Pretty Little Liars: Subverting the ‘Teen Genre’


From the promotional photo above, Pretty Little Liars initially appears to be a conventional high school drama. However, it soon becomes apparent that it is in fact subversion of series such as Lizzie McGuire, Zoey 101 and Girl Meets World. Indeed, Pretty Little Liars centres on five high school girls, a typical character ensemble of the genre, but this is disrupted by the fact that one goes missing and is eventually reported to be dead. Following her death, the remaining girls start to get blackmailing text messages from an anonymous source known as ‘A’ and the rest of the series consists of them attempting to solve A’s identity. Rather than focusing on ‘teen issues’ conventional of the genre then, Pretty Little Liars turns them on their head and more closely resembles a horror or whodunit. Indeed, rather than focusing on the girls’ experience with school, family and friends, it is stalkers, sociopaths and live burials that occupy their attention. For instance, the conventions of the ‘prom episode’, a fundamental plot point in the teen genre, are distorted. Rather than ending the episode with the cliched dance between the protagonist and her date beneath twinkling lights in the school cafeteria, Pretty Little Liars has one of its girls running in fear from her prom date in suspicion that he might have murdered her friend. The episode ends with the her hospitalised due to a head injury she received while fleeing from him. The opening sequence of the series, furthermore, similarly distorts the conventions of the genre. A typical sequence would consist of the protagonist dancing with their friends or preparing for school, i.e. brushing their hair, trying on various outfits and smiling in the mirror as the credits role and in Pretty Little Liars, it initially seems to show something similar. Indeed, we see what appears to be a girl applying makeup, nail polish and shoes. However, we soon see that someone else is doing this for her. As the camera pulls back, it is revealed that her friends are in fact preparing her body for her funeral as a coffin chillingly slams shut and her friends are shown standing above in black.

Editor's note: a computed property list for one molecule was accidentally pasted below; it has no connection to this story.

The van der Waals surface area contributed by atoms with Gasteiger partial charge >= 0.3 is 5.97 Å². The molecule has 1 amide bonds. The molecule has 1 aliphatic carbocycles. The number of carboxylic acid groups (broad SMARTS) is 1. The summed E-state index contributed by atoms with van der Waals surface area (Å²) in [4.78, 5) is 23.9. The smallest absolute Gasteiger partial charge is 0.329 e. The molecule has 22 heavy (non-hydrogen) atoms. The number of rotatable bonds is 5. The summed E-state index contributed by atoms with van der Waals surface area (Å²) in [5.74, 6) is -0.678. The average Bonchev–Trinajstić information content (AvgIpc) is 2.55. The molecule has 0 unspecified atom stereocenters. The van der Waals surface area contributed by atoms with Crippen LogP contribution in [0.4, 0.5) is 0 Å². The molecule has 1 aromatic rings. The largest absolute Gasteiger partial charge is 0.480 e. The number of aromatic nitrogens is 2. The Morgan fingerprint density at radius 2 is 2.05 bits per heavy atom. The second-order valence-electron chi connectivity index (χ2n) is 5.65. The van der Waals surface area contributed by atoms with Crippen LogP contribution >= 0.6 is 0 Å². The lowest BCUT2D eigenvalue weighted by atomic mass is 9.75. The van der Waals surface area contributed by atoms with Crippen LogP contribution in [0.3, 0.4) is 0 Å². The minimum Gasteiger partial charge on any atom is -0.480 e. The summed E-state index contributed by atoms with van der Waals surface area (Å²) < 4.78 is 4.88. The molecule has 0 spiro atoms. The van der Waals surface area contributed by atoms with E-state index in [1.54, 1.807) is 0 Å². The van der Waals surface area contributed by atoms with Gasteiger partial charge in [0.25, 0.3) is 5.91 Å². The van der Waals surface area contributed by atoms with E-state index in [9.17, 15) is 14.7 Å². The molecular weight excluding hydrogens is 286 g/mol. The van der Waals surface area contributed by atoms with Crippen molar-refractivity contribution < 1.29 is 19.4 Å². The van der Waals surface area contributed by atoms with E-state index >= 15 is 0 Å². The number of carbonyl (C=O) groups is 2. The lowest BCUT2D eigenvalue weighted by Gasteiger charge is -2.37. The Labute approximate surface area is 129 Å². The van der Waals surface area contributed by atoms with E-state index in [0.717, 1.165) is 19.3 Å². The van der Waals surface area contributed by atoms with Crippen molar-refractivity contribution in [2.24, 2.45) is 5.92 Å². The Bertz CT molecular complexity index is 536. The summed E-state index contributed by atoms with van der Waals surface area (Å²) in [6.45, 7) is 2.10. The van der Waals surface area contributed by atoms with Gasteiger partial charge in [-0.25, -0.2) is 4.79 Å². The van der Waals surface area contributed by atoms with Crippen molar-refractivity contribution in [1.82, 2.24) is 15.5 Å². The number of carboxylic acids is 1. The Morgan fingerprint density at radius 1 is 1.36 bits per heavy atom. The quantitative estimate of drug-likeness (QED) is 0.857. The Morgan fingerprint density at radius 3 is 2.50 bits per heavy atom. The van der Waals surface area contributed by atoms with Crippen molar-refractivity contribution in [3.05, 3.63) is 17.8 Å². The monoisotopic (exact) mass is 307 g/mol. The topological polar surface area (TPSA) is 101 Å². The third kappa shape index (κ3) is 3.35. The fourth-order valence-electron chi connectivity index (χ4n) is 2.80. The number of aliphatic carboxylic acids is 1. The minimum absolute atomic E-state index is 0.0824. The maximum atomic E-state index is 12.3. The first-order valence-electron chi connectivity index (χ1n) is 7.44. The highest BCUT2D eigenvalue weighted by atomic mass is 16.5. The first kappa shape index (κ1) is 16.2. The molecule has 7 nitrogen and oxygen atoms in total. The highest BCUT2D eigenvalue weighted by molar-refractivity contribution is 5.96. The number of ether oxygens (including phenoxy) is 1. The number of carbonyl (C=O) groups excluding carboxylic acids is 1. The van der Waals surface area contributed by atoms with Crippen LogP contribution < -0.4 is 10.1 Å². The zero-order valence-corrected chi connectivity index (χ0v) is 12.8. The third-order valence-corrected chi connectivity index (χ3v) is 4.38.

While Pretty Little Liars clearly subverts the conventions of the teen genre, a genre that purports to represent the ‘teenage experience’, it is in fact a more accurate portrayal of teenage life where consistent paranoia, stalking, and violence are commonplace. Indeed, texting and social media can turn frightening when cyber bullying comes into play, a prom date can turn dangerous and teenagers certainly do get murdered. Such ‘teen issues’ are rarely addressed in series such as Lizzie McGuire. By subverting the genre that claims to represent teenage life then, Pretty Little Liars gets closer to accurately depicting it.

Here is the opening theme of Lizzie McGuire:

And here is the more macabre opening sequence of Pretty Little Liars:

An article that further discusses Pretty Little Liars’ subversion of the teen genre and its relation to the films of Alfred Hitchcock:


Milne, Isabella. ‘Codes and Conventions of the teen genre.’ Slideshare, 11 Aug. 2013. Accessed 10 Mar. 2015. Web.

Pretty Little Liars. I. Marlene King. Warner Bros. Television, 2011-present. Television.


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